trump opioid
trump opioid


President Donald Trump said that his brother Fred Trump’s experience with alcoholism has helped drive him to fight the opioid crisis and reflect on how he had “put pressure” on his brother, expressing regret for doing so.

Trump recalled arriving home in the 1960s and finding Fred Jr. reading books about aviation because he wanted to be a pilot.

“Come on, Freddy, what are you doing?” Trump said in his book “Art of the Deal.” “You’re wasting your time.” Their father also disapproved.

Trump said his experience with his brother, who later became an alcoholic and died in 1981 from a heart attack, drives his administration’s battle with opioids, which have ravaged parts of America.

“I do regret having put pressure on him,” Trump told the Washington Post in a recent interview.

Running the family business “was just something he was never going to want” to do. “It was just not his thing. . . . I think the mistake that we made was we assumed that everybody would like it,” Trump added. “That would be the biggest mistake. . . . There was sort of a double pressure put on him.”

President Donald Trump delivers remarks about a trade deal with the European Union in the Roosevelt Room at the White House on Aug. 02, 2019 in Washington, DC. (Photo by Chip Somodevilla/Getty Images)

It was not clear what the president said in the portions of the missing quotes, shown in the Post article. The Post has not published a full transcript of the interview, which it said was in response to friends of Fred claiming Trump has portrayed his brother too harshly while not taking on enough blame for his apparent role in his demise.

The Post is almost unilaterally against Trump, rarely publishing positive stories about him and promulgating unsubstantiated stories pushing the Russia-Trump conspiracy theory.

According to Bob Kavula, a retired pilot and vice president of the TWA Retired Pilots Association, Fred Jr. was fired after one year because of his “drinking problem.” One of Fred’s friends disputed that account, claiming the younger Trump left to join the family business.

Trump was asked by the Post “whether he did anything to help his brother fight [alcohlism].” He said he often visited with Fred, adding: “I don’t think there was much we could do at the time . . . . Things have been studied and learned right now that are much different.”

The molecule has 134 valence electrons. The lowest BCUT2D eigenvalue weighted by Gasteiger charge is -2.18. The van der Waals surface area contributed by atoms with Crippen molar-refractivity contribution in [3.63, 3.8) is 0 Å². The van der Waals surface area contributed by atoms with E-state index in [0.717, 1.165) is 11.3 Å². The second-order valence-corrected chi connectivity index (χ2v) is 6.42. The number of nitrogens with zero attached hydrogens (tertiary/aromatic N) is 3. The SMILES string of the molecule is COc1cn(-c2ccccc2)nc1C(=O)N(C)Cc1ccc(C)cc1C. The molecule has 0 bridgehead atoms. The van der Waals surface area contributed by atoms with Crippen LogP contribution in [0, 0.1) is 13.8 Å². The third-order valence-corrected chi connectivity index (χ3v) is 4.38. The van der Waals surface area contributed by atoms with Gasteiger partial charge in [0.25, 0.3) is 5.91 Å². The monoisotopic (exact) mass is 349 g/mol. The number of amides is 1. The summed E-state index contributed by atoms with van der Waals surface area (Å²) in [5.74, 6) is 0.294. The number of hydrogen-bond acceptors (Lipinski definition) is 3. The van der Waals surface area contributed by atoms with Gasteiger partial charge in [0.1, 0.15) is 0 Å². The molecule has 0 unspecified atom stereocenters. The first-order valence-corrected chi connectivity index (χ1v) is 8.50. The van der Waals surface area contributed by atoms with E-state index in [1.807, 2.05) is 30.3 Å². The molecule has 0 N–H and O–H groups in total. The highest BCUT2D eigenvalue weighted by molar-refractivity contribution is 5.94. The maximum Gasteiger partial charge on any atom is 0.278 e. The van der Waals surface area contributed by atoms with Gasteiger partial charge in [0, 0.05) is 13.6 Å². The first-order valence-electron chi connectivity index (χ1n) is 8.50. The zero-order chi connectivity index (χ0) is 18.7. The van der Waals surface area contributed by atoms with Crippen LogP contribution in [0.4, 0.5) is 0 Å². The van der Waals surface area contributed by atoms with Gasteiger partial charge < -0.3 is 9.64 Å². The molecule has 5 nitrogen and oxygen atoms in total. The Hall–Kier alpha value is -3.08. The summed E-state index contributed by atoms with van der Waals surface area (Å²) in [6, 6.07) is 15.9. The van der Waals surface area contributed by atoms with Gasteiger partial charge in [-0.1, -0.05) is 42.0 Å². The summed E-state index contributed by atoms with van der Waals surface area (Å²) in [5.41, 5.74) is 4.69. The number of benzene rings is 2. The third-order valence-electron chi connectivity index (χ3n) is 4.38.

In this Dec. 19, 2014 photo, alcohol bottles, their contents replaced with colored water, sit on a shelf in the National Institute on Alcohol Abuse and Alcoholism’s research alcohol bar at National Institutes of Health in Bethesda, Md. (AP Photo/Cliff Owen)

Trump said his brother’s battle with alcohol addiction prompted him to never drink, fearing a single imbibement would lead to alcoholism.

“I had a brother, Fred. Great guy, best-looking guy, best personality, much better than mine,” Trump said during a speech in 2017. “But he had a problem. He had a problem with alcohol.” He said Fred would tell him, “Don’t drink, don’t drink,” and thus he has never had a drink.

“I guess you could say now I’m the chief of trying to solve it,” Trump said. “I don’t know that I’d be working, devoting the kind of time and energy and even the money we are allocating to it. . . . I don’t know that I’d be doing that had I not had the experience with Fred.”

Trump, who donates all of his paychecks to government agencies, donated his salary from the third quarter of 2018 to the National Institute on Alcohol Abuse and Alcoholism. The agency researches alcoholism and other health and developmental effects of alcohol use.

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